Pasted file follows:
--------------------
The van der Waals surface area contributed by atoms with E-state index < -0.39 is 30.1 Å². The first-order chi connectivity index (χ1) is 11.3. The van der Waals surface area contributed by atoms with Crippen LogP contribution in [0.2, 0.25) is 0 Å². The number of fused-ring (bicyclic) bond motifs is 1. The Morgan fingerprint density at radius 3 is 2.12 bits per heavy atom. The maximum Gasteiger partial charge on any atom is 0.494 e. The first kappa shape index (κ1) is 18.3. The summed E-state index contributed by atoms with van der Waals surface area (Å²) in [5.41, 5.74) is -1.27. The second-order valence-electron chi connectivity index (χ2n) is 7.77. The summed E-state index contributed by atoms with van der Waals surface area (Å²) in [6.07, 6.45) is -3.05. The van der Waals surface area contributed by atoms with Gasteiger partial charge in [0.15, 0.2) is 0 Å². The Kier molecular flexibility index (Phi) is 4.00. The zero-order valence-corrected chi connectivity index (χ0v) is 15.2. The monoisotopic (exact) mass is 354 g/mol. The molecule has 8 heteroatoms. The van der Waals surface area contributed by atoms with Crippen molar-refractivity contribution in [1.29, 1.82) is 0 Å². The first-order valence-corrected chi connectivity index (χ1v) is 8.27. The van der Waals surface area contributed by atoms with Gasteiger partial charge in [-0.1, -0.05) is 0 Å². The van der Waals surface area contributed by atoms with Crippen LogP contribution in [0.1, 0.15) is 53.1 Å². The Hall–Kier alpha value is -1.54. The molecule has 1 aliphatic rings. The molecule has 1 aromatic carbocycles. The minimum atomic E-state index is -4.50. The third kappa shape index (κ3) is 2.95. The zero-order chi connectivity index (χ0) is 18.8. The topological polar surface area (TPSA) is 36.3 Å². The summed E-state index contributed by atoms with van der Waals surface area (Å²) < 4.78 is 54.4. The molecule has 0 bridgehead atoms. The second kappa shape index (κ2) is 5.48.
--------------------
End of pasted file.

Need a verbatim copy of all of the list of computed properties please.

The van der Waals surface area contributed by atoms with E-state index < -0.39 is 30.1 Å². The first-order chi connectivity index (χ1) is 11.3. The van der Waals surface area contributed by atoms with Crippen LogP contribution in [0.2, 0.25) is 0 Å². The number of fused-ring (bicyclic) bond motifs is 1. The Morgan fingerprint density at radius 3 is 2.12 bits per heavy atom. The maximum Gasteiger partial charge on any atom is 0.494 e. The first kappa shape index (κ1) is 18.3. The summed E-state index contributed by atoms with van der Waals surface area (Å²) in [5.41, 5.74) is -1.27. The second-order valence-electron chi connectivity index (χ2n) is 7.77. The summed E-state index contributed by atoms with van der Waals surface area (Å²) in [6.07, 6.45) is -3.05. The van der Waals surface area contributed by atoms with Gasteiger partial charge in [0.15, 0.2) is 0 Å². The Kier molecular flexibility index (Phi) is 4.00. The zero-order valence-corrected chi connectivity index (χ0v) is 15.2. The monoisotopic (exact) mass is 354 g/mol. The molecule has 8 heteroatoms. The van der Waals surface area contributed by atoms with Crippen molar-refractivity contribution in [1.29, 1.82) is 0 Å². The first-order valence-corrected chi connectivity index (χ1v) is 8.27. The van der Waals surface area contributed by atoms with Gasteiger partial charge in [-0.1, -0.05) is 0 Å². The van der Waals surface area contributed by atoms with Crippen LogP contribution in [0.1, 0.15) is 53.1 Å². The Hall–Kier alpha value is -1.54. The molecule has 1 aliphatic rings. The molecule has 1 aromatic carbocycles. The minimum atomic E-state index is -4.50. The third kappa shape index (κ3) is 2.95. The zero-order chi connectivity index (χ0) is 18.8. The topological polar surface area (TPSA) is 36.3 Å². The summed E-state index contributed by atoms with van der Waals surface area (Å²) < 4.78 is 54.4. The molecule has 0 bridgehead atoms. The second kappa shape index (κ2) is 5.48.